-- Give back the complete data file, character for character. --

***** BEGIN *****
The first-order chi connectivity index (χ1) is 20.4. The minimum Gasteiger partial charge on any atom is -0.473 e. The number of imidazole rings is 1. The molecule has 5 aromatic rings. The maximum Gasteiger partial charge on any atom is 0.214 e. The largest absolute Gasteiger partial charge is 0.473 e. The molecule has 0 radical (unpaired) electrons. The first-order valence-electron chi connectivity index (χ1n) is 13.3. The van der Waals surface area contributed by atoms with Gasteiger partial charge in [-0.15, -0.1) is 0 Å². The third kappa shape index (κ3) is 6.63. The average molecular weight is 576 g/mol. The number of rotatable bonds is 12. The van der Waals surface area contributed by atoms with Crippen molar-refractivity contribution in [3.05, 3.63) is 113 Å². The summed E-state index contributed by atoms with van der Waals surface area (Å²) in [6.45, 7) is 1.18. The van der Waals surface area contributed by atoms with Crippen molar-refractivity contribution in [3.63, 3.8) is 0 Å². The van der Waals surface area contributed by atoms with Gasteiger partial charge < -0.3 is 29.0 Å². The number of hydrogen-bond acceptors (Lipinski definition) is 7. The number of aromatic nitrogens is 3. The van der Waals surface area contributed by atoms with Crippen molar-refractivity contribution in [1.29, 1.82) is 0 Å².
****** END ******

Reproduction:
The first-order chi connectivity index (χ1) is 20.4. The minimum Gasteiger partial charge on any atom is -0.473 e. The number of imidazole rings is 1. The molecule has 5 aromatic rings. The maximum Gasteiger partial charge on any atom is 0.214 e. The largest absolute Gasteiger partial charge is 0.473 e. The molecule has 0 radical (unpaired) electrons. The first-order valence-electron chi connectivity index (χ1n) is 13.3. The van der Waals surface area contributed by atoms with Gasteiger partial charge in [-0.15, -0.1) is 0 Å². The third kappa shape index (κ3) is 6.63. The average molecular weight is 576 g/mol. The number of rotatable bonds is 12. The van der Waals surface area contributed by atoms with Crippen molar-refractivity contribution in [3.05, 3.63) is 113 Å². The summed E-state index contributed by atoms with van der Waals surface area (Å²) in [6.45, 7) is 1.18. The van der Waals surface area contributed by atoms with Crippen molar-refractivity contribution in [3.63, 3.8) is 0 Å². The van der Waals surface area contributed by atoms with Gasteiger partial charge < -0.3 is 29.0 Å². The number of hydrogen-bond acceptors (Lipinski definition) is 7. The number of aromatic nitrogens is 3. The van der Waals surface area contributed by atoms with Crippen molar-refractivity contribution in [1.29, 1.82) is 0 Å².